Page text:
- Project Dates: From September 2014 to August 2016
- Project Leader: Sophie Hueglin
- Staff: Sam Turner
- Sponsors: FP7 (People), Marie Curie Intra-European Fellowship
In the Early Middle Ages stone architecture was reintroduced to many parts of Europe by secular and ecclesiastical authorities who recruited building specialists from distant regions.
This project will analyse how and why this radical change from wood to stone architecture took place by investigating the:
of builders and patrons. Previous research has focused on texts and objects. For example, Bede speaks of workmen from "Francia" building Wearmouth abbey.
There in Wearmouth also remains of mechanical mortar mixers have been found, an archaeological feature that is known from numerous sites between Naples and Newcastle.
The best-known group of expert builders, the so-called “magistri commacini”, is connected to historical sources (e.g. "Leges Langobardorum") and finds (e.g. S-Z-styli) as well.
At the turn of the first Millennium Rodulfus Glaber sees the world clad in a “white mantle of churches” by building activity. The stone buildings had influence on the way people experienced the landscape as well as the inside of the buildings enabled them to new ways of visual and aural impressions. Even before that, change could be perceived with the setting up of the building site.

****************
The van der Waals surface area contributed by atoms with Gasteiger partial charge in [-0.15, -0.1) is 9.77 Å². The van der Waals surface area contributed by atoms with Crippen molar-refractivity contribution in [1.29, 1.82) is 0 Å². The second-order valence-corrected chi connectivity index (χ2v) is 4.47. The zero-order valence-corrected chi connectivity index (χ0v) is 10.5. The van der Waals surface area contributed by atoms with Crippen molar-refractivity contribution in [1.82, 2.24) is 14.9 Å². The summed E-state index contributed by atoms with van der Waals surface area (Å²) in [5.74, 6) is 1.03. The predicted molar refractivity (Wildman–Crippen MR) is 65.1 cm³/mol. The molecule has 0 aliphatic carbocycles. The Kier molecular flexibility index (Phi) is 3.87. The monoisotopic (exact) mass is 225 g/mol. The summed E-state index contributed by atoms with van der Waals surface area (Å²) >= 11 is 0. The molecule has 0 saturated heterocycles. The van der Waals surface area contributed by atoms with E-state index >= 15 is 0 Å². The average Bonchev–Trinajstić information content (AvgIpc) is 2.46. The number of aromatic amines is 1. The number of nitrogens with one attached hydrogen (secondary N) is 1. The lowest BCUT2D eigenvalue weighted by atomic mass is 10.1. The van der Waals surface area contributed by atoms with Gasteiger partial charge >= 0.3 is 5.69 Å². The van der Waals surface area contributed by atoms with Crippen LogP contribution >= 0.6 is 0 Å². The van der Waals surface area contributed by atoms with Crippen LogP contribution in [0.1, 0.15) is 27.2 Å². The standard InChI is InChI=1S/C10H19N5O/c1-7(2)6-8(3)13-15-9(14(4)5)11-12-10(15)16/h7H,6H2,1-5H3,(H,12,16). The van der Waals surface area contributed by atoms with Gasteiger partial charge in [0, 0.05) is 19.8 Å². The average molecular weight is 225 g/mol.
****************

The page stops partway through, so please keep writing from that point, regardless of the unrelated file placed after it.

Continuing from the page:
In this project, the traditional approach will be complemented and contrasted using a GIS-based analysis of the historic landscape and building materials in three selected regions where previous scholarship offers excellent foundations for new research: England, Switzerland, and Italy.
At the regional scale, the research will examine geomorphologic conditions and natural resources in relation to travelling routes, settlement patterns and density of population in the Early Middle Ages.
This will create a clearer picture of the respective living and working conditions of the building specialists as well as the resources, connections and intentions of their employers.
3D-photogrammetry and analysis of building materials developed in each of the detailed case-studies will allow insights into the individual buildings’ histories and the materials and methods used for their construction.
Hüglin S., Medieval Mortar Mixers Revisited. Zeitschrift für Archäologie des Mittelalters 39, 2011, 189-212.